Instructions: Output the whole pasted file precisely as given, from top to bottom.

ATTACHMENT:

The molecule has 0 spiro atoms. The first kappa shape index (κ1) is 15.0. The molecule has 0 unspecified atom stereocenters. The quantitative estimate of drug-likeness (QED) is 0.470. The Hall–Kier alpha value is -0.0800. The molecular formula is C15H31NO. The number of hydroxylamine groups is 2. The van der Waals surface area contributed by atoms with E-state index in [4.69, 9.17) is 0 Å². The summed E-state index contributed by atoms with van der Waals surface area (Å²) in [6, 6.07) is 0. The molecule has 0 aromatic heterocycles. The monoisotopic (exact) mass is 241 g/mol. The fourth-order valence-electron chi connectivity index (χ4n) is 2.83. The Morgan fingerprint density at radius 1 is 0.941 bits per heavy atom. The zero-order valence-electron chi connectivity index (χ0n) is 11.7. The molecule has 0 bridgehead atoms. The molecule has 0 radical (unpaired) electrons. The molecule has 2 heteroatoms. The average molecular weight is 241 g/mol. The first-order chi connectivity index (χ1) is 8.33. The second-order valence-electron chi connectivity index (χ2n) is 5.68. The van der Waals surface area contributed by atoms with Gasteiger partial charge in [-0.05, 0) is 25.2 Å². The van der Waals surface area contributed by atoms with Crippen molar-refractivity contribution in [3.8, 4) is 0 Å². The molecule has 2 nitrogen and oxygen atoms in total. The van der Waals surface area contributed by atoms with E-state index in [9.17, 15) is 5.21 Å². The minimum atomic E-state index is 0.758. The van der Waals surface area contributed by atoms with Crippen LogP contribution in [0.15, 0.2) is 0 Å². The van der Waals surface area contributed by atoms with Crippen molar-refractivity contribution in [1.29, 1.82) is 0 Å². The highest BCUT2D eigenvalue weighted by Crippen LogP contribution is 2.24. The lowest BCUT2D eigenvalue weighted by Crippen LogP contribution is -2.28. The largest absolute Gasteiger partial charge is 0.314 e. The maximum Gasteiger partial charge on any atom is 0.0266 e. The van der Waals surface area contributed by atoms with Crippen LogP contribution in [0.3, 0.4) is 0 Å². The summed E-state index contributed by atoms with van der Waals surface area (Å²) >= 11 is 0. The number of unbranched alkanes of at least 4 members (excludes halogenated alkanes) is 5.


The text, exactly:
The molecule has 0 spiro atoms. The first kappa shape index (κ1) is 15.0. The molecule has 0 unspecified atom stereocenters. The quantitative estimate of drug-likeness (QED) is 0.470. The Hall–Kier alpha value is -0.0800. The molecular formula is C15H31NO. The number of hydroxylamine groups is 2. The van der Waals surface area contributed by atoms with E-state index in [4.69, 9.17) is 0 Å². The summed E-state index contributed by atoms with van der Waals surface area (Å²) in [6, 6.07) is 0. The molecule has 0 aromatic heterocycles. The monoisotopic (exact) mass is 241 g/mol. The fourth-order valence-electron chi connectivity index (χ4n) is 2.83. The Morgan fingerprint density at radius 1 is 0.941 bits per heavy atom. The zero-order valence-electron chi connectivity index (χ0n) is 11.7. The molecule has 0 bridgehead atoms. The molecule has 0 radical (unpaired) electrons. The molecule has 2 heteroatoms. The average molecular weight is 241 g/mol. The first-order chi connectivity index (χ1) is 8.33. The second-order valence-electron chi connectivity index (χ2n) is 5.68. The van der Waals surface area contributed by atoms with Gasteiger partial charge in [-0.05, 0) is 25.2 Å². The van der Waals surface area contributed by atoms with Crippen molar-refractivity contribution in [3.8, 4) is 0 Å². The molecule has 2 nitrogen and oxygen atoms in total. The van der Waals surface area contributed by atoms with E-state index in [9.17, 15) is 5.21 Å². The minimum atomic E-state index is 0.758. The van der Waals surface area contributed by atoms with Crippen LogP contribution in [0.15, 0.2) is 0 Å². The van der Waals surface area contributed by atoms with Crippen molar-refractivity contribution in [1.29, 1.82) is 0 Å². The highest BCUT2D eigenvalue weighted by Crippen LogP contribution is 2.24. The lowest BCUT2D eigenvalue weighted by Crippen LogP contribution is -2.28. The largest absolute Gasteiger partial charge is 0.314 e. The maximum Gasteiger partial charge on any atom is 0.0266 e. The van der Waals surface area contributed by atoms with Crippen LogP contribution in [0.3, 0.4) is 0 Å². The summed E-state index contributed by atoms with van der Waals surface area (Å²) >= 11 is 0. The number of unbranched alkanes of at least 4 members (excludes halogenated alkanes) is 5.